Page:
A 95% loan-to-value ratio essentially means you have a 5% deposit, and the bank or lender lends you the rest of the money. So, on a $500,000 property value, that means you need a $25,000 deposit, while you’ll be loaned $475,000.
Before the Global Financial Crisis of 2007-09, and later the Hayne Royal Commission of 2018-19, it wasn’t uncommon for banks to loan more than this. However, 95% LVR is about the maximum you’ll be able to find these days.
In a world of ever-growing property prices, saving up only a 5% deposit is a tempting prospect, especially as you can get into the market sooner. However, there’s a few considerations you might want to make a note of first.
95% LVR or 5% Deposit Home Loans
In the market for a home? The table below features some of the lowest-rate 95% LVR (5% deposit) home loans on the market
G&C Mutual Bank – First Home Buyer Loan Special (Principal and Interest)
P&N Bank – & Basic Home Loan (LVR 80%-95%)
Geelong Bank – 1, 2 Home Loan (Principal & Interest) (LVR 90% - 97%)
The Mutual Bank – First Home Buyer Package Home Loan (Principal & Interest) (LVR < 95%)
QBANK – Classic Home Loan Special Offer (QLD only) (New Customer) (LVR 90%-95%)
MOVE Bank – Straightforward Plus Home Loan ($150,000 - $499,999) (LVR 90%-95%) (New Customer)
NAB – Base Variable Home Loan (Principal and Interest) (New Customer)
Commonwealth Bank – Standard Variable Home Loan (Principal and Interest)
Advantages of 95% LVR Home Loans
1. Less time taken to save for a deposit
Saving money can be tedious. By saving up only 5%, you spend less time saving up. Or you can divert some of your savings to other assets, like shares, or leave some in the bank for a rainy day.
Domain research indicates it takes first home buyers more than eight years to save for a 20% deposit for a modest house in Sydney. Saving up 5% would theoretically take only a quarter of that time.
2. Get into market sooner
With less time taken to save, you can get your keys sooner, and potentially start realising capital growth. Seeing your home appreciate in value could quickly make you forget that you’re paying Lenders Mortgage Insurance (LMI) and a potentially higher interest rate on your home loan. However, it should be noted that capital growth isn't guaranteed.
3. Take advantage of First Home Loan Deposit Scheme (FHLDS) and other stimulus
The FHLDS is a Federal Government initiative allowing first home buyers to get a 95% LVR mortgage without having to pay LMI. This is a cost saving of potentially tens of thousands. However, spots are limited, and there are other restrictions as well. Another program includes the Family Home Guarantee, which allows you to buy a property with just a 2% deposit.
States and territories also have various initiatives granting money to first home buyers to put towards their deposit.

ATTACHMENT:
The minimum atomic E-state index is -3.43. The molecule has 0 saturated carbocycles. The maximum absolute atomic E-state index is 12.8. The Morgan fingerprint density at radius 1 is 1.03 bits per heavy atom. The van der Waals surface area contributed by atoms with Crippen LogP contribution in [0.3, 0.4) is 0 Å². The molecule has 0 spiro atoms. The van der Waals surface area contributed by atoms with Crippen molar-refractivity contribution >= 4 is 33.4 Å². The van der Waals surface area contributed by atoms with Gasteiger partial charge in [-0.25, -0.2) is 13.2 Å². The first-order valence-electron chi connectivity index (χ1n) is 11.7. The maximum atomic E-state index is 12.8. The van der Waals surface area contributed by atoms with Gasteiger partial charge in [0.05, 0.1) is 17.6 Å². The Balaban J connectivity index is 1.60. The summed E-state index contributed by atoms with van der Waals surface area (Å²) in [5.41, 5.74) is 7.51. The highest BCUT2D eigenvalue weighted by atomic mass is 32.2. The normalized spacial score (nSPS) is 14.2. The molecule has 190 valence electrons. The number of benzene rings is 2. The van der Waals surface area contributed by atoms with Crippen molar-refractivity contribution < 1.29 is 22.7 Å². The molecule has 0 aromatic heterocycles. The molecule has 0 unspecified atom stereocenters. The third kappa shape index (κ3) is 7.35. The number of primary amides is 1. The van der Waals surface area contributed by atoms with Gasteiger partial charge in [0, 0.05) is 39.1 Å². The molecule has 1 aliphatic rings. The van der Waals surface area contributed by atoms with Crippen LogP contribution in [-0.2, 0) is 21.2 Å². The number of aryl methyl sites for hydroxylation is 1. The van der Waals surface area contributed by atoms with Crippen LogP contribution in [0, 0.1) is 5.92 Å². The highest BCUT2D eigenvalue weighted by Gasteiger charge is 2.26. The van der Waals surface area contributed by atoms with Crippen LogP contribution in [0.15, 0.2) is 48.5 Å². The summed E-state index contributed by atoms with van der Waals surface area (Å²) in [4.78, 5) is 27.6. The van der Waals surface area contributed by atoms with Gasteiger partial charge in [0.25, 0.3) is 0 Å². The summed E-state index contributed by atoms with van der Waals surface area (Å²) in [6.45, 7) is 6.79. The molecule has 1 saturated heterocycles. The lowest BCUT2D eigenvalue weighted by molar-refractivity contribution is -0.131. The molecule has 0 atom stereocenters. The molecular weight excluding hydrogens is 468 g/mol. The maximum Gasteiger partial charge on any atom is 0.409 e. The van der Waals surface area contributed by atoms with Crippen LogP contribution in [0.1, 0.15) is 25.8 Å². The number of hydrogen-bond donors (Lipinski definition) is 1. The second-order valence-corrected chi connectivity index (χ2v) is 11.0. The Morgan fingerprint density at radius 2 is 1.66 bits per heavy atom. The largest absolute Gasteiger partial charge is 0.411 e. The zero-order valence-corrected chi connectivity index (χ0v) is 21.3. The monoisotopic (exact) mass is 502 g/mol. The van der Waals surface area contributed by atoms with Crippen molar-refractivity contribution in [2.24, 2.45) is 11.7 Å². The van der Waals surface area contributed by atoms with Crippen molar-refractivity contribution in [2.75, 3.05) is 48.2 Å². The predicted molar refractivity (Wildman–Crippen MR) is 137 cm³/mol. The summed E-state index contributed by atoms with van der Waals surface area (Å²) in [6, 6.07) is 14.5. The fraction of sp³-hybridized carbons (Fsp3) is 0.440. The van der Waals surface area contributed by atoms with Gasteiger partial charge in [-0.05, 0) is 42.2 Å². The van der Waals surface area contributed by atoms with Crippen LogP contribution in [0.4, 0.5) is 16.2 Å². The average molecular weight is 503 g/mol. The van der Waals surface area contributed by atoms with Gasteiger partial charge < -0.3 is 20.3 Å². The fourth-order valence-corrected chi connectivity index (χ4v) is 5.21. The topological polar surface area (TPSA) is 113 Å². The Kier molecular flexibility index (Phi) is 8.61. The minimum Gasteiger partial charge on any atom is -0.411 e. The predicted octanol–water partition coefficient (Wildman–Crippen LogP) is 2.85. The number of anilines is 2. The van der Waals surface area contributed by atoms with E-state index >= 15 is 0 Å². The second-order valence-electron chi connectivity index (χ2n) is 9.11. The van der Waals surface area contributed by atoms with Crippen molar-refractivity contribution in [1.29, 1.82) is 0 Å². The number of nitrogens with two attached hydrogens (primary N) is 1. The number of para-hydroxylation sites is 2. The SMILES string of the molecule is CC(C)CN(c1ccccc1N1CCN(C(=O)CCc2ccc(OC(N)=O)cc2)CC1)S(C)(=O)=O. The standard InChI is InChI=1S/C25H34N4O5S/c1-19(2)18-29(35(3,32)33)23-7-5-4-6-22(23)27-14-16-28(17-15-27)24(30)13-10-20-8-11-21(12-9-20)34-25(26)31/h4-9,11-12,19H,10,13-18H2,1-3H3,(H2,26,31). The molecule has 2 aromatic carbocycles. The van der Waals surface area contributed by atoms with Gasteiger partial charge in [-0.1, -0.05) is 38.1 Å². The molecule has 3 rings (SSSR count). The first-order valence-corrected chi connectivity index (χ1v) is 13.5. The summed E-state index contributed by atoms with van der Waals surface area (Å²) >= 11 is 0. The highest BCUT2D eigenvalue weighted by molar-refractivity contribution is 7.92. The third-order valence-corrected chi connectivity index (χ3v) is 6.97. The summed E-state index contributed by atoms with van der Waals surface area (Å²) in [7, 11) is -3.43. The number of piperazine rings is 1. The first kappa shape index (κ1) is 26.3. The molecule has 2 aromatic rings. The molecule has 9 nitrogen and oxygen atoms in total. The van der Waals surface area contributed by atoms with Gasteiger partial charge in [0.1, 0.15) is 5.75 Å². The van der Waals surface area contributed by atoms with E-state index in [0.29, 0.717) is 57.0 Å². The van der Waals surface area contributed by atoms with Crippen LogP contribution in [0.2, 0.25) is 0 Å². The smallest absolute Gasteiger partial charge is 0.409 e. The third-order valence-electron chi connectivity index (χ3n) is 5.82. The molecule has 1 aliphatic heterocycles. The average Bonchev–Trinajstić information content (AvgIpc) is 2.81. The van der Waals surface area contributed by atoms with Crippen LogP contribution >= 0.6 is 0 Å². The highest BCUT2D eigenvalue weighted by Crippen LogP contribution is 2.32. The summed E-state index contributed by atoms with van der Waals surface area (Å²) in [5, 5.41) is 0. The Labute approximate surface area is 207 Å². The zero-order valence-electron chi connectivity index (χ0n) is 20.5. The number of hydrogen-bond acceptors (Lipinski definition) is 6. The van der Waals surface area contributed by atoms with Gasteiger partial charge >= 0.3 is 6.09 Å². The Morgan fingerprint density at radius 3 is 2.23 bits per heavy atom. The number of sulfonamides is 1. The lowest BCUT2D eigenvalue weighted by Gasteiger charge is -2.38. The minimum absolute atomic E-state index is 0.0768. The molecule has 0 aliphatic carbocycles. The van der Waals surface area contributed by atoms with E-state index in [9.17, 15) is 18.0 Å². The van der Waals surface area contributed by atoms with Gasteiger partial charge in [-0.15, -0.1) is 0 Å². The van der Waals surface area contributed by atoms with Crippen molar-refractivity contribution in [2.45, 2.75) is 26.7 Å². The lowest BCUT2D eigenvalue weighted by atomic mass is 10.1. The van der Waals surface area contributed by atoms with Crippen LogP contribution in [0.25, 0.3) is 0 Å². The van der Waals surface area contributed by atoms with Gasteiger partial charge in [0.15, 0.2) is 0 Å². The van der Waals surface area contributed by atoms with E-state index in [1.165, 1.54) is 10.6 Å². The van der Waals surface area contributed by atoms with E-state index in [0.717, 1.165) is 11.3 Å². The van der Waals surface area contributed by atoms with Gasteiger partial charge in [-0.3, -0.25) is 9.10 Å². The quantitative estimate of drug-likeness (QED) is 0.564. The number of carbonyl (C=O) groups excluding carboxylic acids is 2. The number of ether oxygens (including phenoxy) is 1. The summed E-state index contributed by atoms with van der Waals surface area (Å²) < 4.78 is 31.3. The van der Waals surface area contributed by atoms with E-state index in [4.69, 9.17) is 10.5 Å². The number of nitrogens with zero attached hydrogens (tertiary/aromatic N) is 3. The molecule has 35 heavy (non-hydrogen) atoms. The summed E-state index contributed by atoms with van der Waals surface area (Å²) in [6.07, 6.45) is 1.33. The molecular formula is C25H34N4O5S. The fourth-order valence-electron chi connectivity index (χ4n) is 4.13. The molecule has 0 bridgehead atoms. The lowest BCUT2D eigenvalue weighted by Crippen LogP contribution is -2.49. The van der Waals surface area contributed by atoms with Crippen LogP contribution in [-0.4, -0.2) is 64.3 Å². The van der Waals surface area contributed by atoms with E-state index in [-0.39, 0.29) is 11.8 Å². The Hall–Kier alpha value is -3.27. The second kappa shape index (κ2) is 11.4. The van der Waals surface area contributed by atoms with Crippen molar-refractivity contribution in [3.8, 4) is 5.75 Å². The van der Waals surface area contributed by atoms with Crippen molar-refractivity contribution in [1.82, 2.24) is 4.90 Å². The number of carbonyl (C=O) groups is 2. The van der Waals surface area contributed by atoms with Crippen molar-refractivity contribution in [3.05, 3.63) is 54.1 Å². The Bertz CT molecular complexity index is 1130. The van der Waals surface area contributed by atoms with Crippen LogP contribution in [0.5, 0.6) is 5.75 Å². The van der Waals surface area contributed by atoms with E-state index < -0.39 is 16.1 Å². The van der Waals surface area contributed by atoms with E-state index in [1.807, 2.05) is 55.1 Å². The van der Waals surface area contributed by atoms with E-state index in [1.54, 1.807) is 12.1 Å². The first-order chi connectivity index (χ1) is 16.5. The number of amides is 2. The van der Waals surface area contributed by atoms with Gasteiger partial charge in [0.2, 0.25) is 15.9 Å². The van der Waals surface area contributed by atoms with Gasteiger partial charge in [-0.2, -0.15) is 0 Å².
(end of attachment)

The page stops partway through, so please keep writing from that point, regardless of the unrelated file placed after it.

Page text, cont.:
4. Refinance after you build up equity
Equity is essentially how much of the property's value belongs to you - that is, the value of your property minus what you owe on the mortgage. Chances are after a year or so, you could refinance with 20% equity under your belt, and attain a more competitive home loan rate. Of course, if you're still locked into a fixed-rate home loan, you probably won’t be able to do this, unless you're willing to pay break costs.
Disadvantages of 95% LVR Home Loans
1. Pay Lenders Mortgage Insurance (LMI)
LMI is a pesky insurance premium you pay as the lender assumes more risk. This insurance covers the lender, but the borrower has to pay it. According to Genworth's calculator, a 5% deposit on a $700,000 owner-occupied home could mean an LMI premium of more than $27,000 for a 30-year loan term. Use the calculator below to find out if LMI is a cost worth paying.
2. Larger Repayments
LMI is often capitalised into the loan itself, resulting in a bigger loan repayment. On top of that, you're also paying back 95% of the property's value, as opposed to 80% or less, which makes for a larger fortnightly or monthly payment.
3. Risk of Property Prices Going Backwards
While this is true for any LVR, property prices going backwards is always possible, despite how strong Australian property markets may seem. Owing more on the home than it’s worth is called negative equity. While only a problem if you’re willing to sell, negative equity is not a nice feeling.
For example, if you've only got a $20,000 deposit, you've only got $20,000 in equity. If your property's value declines by more than $20,000, you're in negative equity territory, and you're paying interest for a mortgage on a property worth less than what you borrowed. Think of your deposit as a buffer to negative equity; less deposit equals less buffer, and there’s more risk if property prices head south.
4. Higher Interest Rates & More Interest Paid
As the lender assumes more risk, you're more likely to face a steeper interest rate. As per the graph below, owner occupiers pay a not-insignificant premium for higher-LVR home loans. Also, as you’re paying back 95% of the home's value (which attracts interest), you're going to pay much more interest over a 30 year term than across lower LVRs.
Article first published 17 September 2021, last updated 18 May 2022.
Photo by Jason Briscoe on Unsplash
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